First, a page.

Radan was born in 1963 in Esfahan Province and began his career with service in the Basij and the Islamic Revolutionary Guard Corps (IRGC)—as is tradition among commanders of the Law Enforcement Command (LEC) of the Islamic Republic. He fought during the Iran-Iraq War, and after served as provincial LEC commander in multiple provinces—Kurdistan, Sistan and Baluchestan, Khorasan Razavi, and later Tehran. Radan’s promotion to the senior ranks of LEC—especially the key Tehran commandership—coincided with the election of conservative Mahmoud Ahmadinejad as president in 2005 and his installation of hardline figures in the Interior Ministry which nominally oversees the LEC. At the dawn of Ahmadinejad’s administration, the infamous Morality Police was formed “to spread the culture of modesty and hijab.” In 2007, Radan proclaimed that the police “start…a drive against women who wear improper dress. Tight trousers tucked inside long boots while wearing short overcoats are against Islamic codes. Wearing a hat or cap instead of scarves is also against Islamic dress codes.” That same year, Radan launched a “Public Security Plan”—showcasing arrests and beatings of criminals on camera in front of Tehran residents. He was known for shuttering barber shops over offensive hairstyles.
In recognition of his adherence to Islamic Republic mores and brutality, Radan received another promotion when in 2008 he was named deputy chief of the LEC. It was during his tenure that Radan formed an integral part of the dragnet that suppressed the 2009 Green Movement demonstrations. He not only was part of the top brass of LEC when the crackdown occurred, but also “personally participated in the beatings and ill-treatment of detainees” at the Kahrizak Detention Center. For this record, the U.S. government sanctioned him in 2010. The European Union soon followed by imposing restrictive measures on him in 2011. Radan was such a practiced batterer that Tehran dispatched him to Syria as deputy chief of LEC in April 2011, where he conferred with Syrian authorities and “provided expertise to aid in the Syrian government’s crackdown on the Syrian people,” for which he was sanctioned in 2012.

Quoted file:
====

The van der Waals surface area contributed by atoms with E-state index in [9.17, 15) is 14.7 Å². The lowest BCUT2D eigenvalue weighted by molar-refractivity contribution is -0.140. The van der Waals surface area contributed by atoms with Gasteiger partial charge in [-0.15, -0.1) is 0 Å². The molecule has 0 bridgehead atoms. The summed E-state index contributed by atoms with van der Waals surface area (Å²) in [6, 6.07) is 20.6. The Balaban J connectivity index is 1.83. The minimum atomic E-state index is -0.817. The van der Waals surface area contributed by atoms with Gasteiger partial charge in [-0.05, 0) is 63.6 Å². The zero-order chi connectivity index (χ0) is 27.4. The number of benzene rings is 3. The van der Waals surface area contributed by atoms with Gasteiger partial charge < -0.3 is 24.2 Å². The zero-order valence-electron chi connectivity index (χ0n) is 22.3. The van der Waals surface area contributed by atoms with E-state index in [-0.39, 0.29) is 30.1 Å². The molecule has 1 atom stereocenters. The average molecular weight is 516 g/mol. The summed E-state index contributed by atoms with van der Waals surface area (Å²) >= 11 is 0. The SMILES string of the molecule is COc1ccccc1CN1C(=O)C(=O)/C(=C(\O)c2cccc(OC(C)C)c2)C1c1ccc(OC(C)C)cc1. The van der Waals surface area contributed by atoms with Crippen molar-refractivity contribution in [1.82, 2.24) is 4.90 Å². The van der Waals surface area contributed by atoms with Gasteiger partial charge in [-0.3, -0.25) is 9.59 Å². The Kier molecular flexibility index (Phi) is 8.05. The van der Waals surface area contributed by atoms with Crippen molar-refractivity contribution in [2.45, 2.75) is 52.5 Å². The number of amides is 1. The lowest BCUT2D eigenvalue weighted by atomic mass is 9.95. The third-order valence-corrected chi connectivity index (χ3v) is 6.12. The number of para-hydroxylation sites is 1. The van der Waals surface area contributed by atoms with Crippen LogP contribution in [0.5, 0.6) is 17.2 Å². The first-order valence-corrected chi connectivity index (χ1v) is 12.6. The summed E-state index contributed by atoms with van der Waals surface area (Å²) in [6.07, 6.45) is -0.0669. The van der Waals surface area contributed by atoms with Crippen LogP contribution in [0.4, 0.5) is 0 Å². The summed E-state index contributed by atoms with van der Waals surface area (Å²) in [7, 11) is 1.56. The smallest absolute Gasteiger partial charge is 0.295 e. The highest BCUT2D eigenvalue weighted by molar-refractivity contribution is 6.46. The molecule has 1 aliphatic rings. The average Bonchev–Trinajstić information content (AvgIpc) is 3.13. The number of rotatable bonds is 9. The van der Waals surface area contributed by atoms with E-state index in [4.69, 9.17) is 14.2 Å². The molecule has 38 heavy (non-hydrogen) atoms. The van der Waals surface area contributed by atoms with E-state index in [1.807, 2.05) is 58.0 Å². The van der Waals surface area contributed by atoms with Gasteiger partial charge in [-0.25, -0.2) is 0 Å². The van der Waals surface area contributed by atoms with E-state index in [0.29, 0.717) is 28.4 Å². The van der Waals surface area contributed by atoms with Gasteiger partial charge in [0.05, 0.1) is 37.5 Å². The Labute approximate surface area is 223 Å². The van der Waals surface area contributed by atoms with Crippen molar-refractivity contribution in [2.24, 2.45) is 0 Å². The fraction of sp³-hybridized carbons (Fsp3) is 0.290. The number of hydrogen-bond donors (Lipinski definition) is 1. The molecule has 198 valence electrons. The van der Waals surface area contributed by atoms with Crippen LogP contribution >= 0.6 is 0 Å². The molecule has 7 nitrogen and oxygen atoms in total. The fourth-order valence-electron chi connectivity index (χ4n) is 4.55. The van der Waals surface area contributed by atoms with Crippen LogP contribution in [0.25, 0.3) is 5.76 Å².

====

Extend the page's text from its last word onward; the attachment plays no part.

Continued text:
Radan left his post as the deputy chief of LEC in 2014. After, he became the head of LEC’s Center for Strategic Studies—which was notably outside the chain of command during the presidency of Hassan Rouhani, who was considered more pragmatic than Ahmadinejad, and spoke out publicly against some police excesses saying “you can’t send people to heaven by the whip.” During this period, in 2017, the commander of the LEC in Tehran Hossein Rahimi called for a ”society-oriented, educational approach” to those found to be violating Islamic values. But this amounted to changes in enforcement, which were cosmetic and short-lived. Despite Rouhani’s rhetoric, Khamenei remained in control, with Ayoub Soleimani, Ashtari’s then deputy chief, playing a leading role in suppressing the anti-hijab protests in July 2019. As the U.S. Treasury Department noted in his sanctions designation, “he issued statements that the security forces would forcefully confront women who were not abiding by the Iranian dress code.”